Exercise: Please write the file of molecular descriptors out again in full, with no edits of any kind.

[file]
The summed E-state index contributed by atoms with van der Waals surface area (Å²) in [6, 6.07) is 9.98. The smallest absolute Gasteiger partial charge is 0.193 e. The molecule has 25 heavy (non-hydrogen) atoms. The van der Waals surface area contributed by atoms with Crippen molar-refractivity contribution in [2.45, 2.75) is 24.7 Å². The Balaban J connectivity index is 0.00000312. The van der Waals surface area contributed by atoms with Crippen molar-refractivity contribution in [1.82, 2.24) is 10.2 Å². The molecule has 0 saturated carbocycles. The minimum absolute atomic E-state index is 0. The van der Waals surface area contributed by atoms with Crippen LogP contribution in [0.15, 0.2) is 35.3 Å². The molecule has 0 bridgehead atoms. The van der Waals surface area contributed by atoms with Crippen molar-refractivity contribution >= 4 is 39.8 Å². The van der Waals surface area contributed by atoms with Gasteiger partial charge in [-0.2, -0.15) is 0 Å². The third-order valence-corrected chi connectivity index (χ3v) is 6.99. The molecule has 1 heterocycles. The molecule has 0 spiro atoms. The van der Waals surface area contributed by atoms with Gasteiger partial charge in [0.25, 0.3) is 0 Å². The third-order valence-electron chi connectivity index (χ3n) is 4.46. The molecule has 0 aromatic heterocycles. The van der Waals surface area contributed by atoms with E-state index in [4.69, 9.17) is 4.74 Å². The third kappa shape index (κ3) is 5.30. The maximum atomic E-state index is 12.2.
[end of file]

The summed E-state index contributed by atoms with van der Waals surface area (Å²) in [6, 6.07) is 9.98. The smallest absolute Gasteiger partial charge is 0.193 e. The molecule has 25 heavy (non-hydrogen) atoms. The van der Waals surface area contributed by atoms with Crippen molar-refractivity contribution in [2.45, 2.75) is 24.7 Å². The Balaban J connectivity index is 0.00000312. The van der Waals surface area contributed by atoms with Crippen molar-refractivity contribution in [1.82, 2.24) is 10.2 Å². The molecule has 0 saturated carbocycles. The minimum absolute atomic E-state index is 0. The van der Waals surface area contributed by atoms with Crippen LogP contribution in [0.15, 0.2) is 35.3 Å². The molecule has 0 bridgehead atoms. The van der Waals surface area contributed by atoms with Crippen molar-refractivity contribution >= 4 is 39.8 Å². The van der Waals surface area contributed by atoms with Gasteiger partial charge in [-0.2, -0.15) is 0 Å². The third-order valence-corrected chi connectivity index (χ3v) is 6.99. The molecule has 1 heterocycles. The molecule has 0 spiro atoms. The van der Waals surface area contributed by atoms with Gasteiger partial charge in [0.25, 0.3) is 0 Å². The third-order valence-electron chi connectivity index (χ3n) is 4.46. The molecule has 0 aromatic heterocycles. The van der Waals surface area contributed by atoms with E-state index in [4.69, 9.17) is 4.74 Å². The third kappa shape index (κ3) is 5.30. The maximum atomic E-state index is 12.2.